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Dead Animals

The Greatest Threat to Americans


Republican candidates have been out of touch with change, but they’re not the only ones that could improve their lifestyles. The presidential election did not return us to the 1950’s, but other aspects of our behavior remain primitive. The biggest threat to democracy is corporatism, but that is not the biggest threat to Americans. The biggest threat to Americans is not Iran, global warming, or the economy. Wake up and smell the coffee, it’s what we eat!

 


The American diet is killing us. The number of people getting cancer has increased from 1 in 33 in 1900 to 1 in 2.5 people today. The US is the country that is ranked #1 for obesity. We were 13% obese in 1962 and in 2010 the CDC reported that 35.7% of adults were found to be obese. Between 1.5 and 2.0 million Americans die every year of heart attacks, cancer, strokes, etc. The primary cause for a majority of diseases running rampant is the American diet.

 


There is nothing healthy about “meat”. You will most likely die from cancer or heart disease if you eat dead animals. Protein and iron are found in plenty of other foods; foods not full of animal fats. Twenty percent of women and two percent of men are anemic, but that does not make dead animals a healthy choice. Have lab work done when you can.  If you like seafood, you might want to stick with it since it is a source of iron, and the health benefits of the Omega 3s are outstanding.

 


Do you like to drink milk or eat other forms of cow lactations like cheese and ice cream? Cow lactations are good for turning calves into cows, so what could go wrong? If you consume cow lactations you will most likely die from cancer or heart disease. Furthermore, cow lactations do not prevent osteoporosis, they cause osteoporosis. For more about this, watch “Forks over Knives”. It is a free movie on the Internet at …. http://www.hulu.com/#!watch/279734

 


It does sound disgusting to eat dead animals, cow lactations, or chicken menstruation ejecta, but for most people eggs are a healthy choice. I often eat veggie omelets with no cheese for breakfast, or will have a couple of chicken menstruation ejecta salad sandwiches for lunch.

 


Stay away from breads, pizza dough, and pastas that are not whole grain. High levels of gluten will cause you to feel bloated; with up to eight meals stuck in your intestines. Whole plant foods should be in your intestines, because whole plant foods are full of nutrients. Whole plant foods are what will make you feel healthy. There is no need to put a limit on the amount of whole plant foods that you eat. Eating fiber draws fat out of your body, so the more you eat the skinnier you will get.

 


At the grocery store, look for whole plant foods that look yummy. Don’t go to the departments of dead animals, cow lactations and sticky stuff. Find things like nuts, grapefruit, whole grain cereals or breads, salmon, or sweet potatoes that look yummy. Try to make a smoothie, soup, or a stir-fry. These foods will make you feel better and give you energy.

 


Americans need to move “forward” by becoming physically and mentally healthy. To be an American that lives a long healthy life, please mostly eat organic whole plant foods, with no meat, no dairy and low gluten. Yes, that means no more pizza. Go for it, or at least please make sure that you have plenty of life insurance.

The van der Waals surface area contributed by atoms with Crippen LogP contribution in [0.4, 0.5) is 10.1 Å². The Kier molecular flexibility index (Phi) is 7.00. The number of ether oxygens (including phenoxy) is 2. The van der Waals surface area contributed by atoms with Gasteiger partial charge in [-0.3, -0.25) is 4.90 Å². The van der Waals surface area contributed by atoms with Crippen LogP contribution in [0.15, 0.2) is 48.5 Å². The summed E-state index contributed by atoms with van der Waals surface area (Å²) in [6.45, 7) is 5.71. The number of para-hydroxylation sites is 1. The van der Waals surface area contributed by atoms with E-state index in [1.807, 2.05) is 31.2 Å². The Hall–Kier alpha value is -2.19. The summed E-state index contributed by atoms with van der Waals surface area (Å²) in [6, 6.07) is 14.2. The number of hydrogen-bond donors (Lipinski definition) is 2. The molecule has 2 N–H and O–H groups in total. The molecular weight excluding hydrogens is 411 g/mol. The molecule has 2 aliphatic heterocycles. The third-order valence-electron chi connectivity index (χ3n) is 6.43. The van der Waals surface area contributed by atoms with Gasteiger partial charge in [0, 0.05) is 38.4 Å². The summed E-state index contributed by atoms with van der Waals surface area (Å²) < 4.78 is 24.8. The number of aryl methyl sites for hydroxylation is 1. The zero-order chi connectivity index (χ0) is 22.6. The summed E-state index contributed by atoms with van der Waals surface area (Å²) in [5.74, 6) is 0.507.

Don Brown (author and blogger at TheGreaterReality.com )

This post is contributed by a community member. The views expressed in this blog are those of the author and do not necessarily reflect those of Patch Media Corporation. Everyone is welcome to submit a post to Patch. If you'd like to post a blog, go here to get started.

Don Brown November 26, 2012 at 04:43 PM
I like seafood and eggs for B12, but I also get B12 from fortified soy milk and cereals. Nutritional yeast, tempeh, miso, sea vegetables, and other plant foods are sometimes also reported to contain vitamin B12.
Inigo Montoya November 26, 2012 at 06:03 PM
This is why I only eat live animals.
David Nolta November 26, 2012 at 10:02 PM
What a great and provocative essay! I think I fall into the middle ground of the debate. I was raised on meat and dairy, like most Americans who grew up in the 1960's and '70's. I tended to be a bit anemic, and NOTHING cured that like a weekly Rib-Eye steak. Then eleven years ago I was on a farm and got locked into a stall with a three-month-old calf, name of Beth. I've eaten almost no meat from mammals since then. Though I do warn my students that if they ever eat bacon in my classroom, and I smell it, I will leap on them like a jaguar and get that bacon, and eat it. I eat a lot of fish now, and poultry. I think the egg is a perfect thing, and hate to hear it referred to as above, whether or not you consume them. I do worry about the sufferings of chickens and turkeys, and so far have avoided being locked into a yard with one. And I can't swim, so I think I'm even less likely to be trapped in a salmon fishery, and risk conversion there. I also think cheese can be very good for you in moderate doses. But enough personal stuff. My point is that I think each body is unique, and needs to find out for itself what to eat, and to learn to control itself as to quality and quantity. Now back to the wine column... Also, I LOVED Inigo's comment.
Myd Nevins November 26, 2012 at 11:32 PM
I have to agree with MrMilford. Eat whatever diet you want. Just leave my food choices alone. I won't criticize your meal as long as you back away from judgement of mine.
Chip November 28, 2012 at 07:29 PM
Meatis no good- I get my protein from the organic peanut butter at Trader Joe's

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